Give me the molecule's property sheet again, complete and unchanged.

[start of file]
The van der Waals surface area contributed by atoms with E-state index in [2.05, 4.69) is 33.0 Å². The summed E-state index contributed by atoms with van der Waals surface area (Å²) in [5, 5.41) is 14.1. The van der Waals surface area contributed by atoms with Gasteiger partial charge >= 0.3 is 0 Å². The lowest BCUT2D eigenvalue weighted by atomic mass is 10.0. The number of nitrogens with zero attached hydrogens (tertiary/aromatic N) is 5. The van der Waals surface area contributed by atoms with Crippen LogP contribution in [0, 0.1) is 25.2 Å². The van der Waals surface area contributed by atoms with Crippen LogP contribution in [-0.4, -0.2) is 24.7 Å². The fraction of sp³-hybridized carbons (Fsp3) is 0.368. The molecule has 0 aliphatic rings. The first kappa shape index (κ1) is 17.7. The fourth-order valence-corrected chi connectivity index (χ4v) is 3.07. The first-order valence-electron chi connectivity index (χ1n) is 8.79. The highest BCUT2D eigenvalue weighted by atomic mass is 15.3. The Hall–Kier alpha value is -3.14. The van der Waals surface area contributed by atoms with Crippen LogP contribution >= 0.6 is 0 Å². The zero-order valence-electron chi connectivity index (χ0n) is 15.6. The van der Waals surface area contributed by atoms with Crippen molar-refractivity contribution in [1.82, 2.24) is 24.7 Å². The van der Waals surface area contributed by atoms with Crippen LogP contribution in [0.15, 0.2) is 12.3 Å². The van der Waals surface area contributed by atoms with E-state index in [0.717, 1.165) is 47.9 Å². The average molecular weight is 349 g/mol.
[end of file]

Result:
The van der Waals surface area contributed by atoms with E-state index in [2.05, 4.69) is 33.0 Å². The summed E-state index contributed by atoms with van der Waals surface area (Å²) in [5, 5.41) is 14.1. The van der Waals surface area contributed by atoms with Gasteiger partial charge >= 0.3 is 0 Å². The lowest BCUT2D eigenvalue weighted by atomic mass is 10.0. The number of nitrogens with zero attached hydrogens (tertiary/aromatic N) is 5. The van der Waals surface area contributed by atoms with Crippen LogP contribution in [0, 0.1) is 25.2 Å². The van der Waals surface area contributed by atoms with Crippen LogP contribution in [-0.4, -0.2) is 24.7 Å². The fraction of sp³-hybridized carbons (Fsp3) is 0.368. The molecule has 0 aliphatic rings. The first kappa shape index (κ1) is 17.7. The fourth-order valence-corrected chi connectivity index (χ4v) is 3.07. The first-order valence-electron chi connectivity index (χ1n) is 8.79. The highest BCUT2D eigenvalue weighted by atomic mass is 15.3. The Hall–Kier alpha value is -3.14. The van der Waals surface area contributed by atoms with Crippen LogP contribution >= 0.6 is 0 Å². The zero-order valence-electron chi connectivity index (χ0n) is 15.6. The van der Waals surface area contributed by atoms with Crippen molar-refractivity contribution in [1.82, 2.24) is 24.7 Å². The van der Waals surface area contributed by atoms with Crippen LogP contribution in [0.15, 0.2) is 12.3 Å². The van der Waals surface area contributed by atoms with E-state index in [0.717, 1.165) is 47.9 Å². The average molecular weight is 349 g/mol.